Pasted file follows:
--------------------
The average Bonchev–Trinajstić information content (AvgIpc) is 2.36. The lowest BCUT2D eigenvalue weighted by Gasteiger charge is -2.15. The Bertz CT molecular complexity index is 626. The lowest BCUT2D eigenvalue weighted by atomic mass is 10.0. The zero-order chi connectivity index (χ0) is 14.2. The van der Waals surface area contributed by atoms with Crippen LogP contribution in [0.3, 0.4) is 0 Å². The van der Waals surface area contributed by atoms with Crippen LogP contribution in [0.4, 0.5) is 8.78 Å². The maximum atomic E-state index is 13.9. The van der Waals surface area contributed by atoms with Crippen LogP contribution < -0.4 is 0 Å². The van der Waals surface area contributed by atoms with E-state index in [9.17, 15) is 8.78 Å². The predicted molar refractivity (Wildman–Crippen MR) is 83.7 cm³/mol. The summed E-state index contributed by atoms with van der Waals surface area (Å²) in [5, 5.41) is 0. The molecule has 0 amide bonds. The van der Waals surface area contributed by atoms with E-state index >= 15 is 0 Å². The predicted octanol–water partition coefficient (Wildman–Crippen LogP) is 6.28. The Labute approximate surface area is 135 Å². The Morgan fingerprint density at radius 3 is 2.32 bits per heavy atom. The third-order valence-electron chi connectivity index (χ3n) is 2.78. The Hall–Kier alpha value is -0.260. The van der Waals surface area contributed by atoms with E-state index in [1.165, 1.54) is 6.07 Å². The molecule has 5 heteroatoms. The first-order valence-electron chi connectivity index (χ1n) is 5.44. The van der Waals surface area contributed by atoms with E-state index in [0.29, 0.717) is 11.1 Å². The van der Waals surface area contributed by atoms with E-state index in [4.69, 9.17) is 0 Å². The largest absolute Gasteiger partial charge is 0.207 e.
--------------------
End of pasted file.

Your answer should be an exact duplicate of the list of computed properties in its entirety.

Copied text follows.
The average Bonchev–Trinajstić information content (AvgIpc) is 2.36. The lowest BCUT2D eigenvalue weighted by Gasteiger charge is -2.15. The Bertz CT molecular complexity index is 626. The lowest BCUT2D eigenvalue weighted by atomic mass is 10.0. The zero-order chi connectivity index (χ0) is 14.2. The van der Waals surface area contributed by atoms with Crippen LogP contribution in [0.3, 0.4) is 0 Å². The van der Waals surface area contributed by atoms with Crippen LogP contribution in [0.4, 0.5) is 8.78 Å². The maximum atomic E-state index is 13.9. The van der Waals surface area contributed by atoms with Crippen LogP contribution < -0.4 is 0 Å². The van der Waals surface area contributed by atoms with E-state index in [9.17, 15) is 8.78 Å². The predicted molar refractivity (Wildman–Crippen MR) is 83.7 cm³/mol. The summed E-state index contributed by atoms with van der Waals surface area (Å²) in [5, 5.41) is 0. The molecule has 0 amide bonds. The van der Waals surface area contributed by atoms with E-state index >= 15 is 0 Å². The predicted octanol–water partition coefficient (Wildman–Crippen LogP) is 6.28. The Labute approximate surface area is 135 Å². The Morgan fingerprint density at radius 3 is 2.32 bits per heavy atom. The third-order valence-electron chi connectivity index (χ3n) is 2.78. The Hall–Kier alpha value is -0.260. The van der Waals surface area contributed by atoms with E-state index in [1.165, 1.54) is 6.07 Å². The molecule has 5 heteroatoms. The first-order valence-electron chi connectivity index (χ1n) is 5.44. The van der Waals surface area contributed by atoms with E-state index in [0.29, 0.717) is 11.1 Å². The van der Waals surface area contributed by atoms with E-state index in [4.69, 9.17) is 0 Å². The largest absolute Gasteiger partial charge is 0.207 e.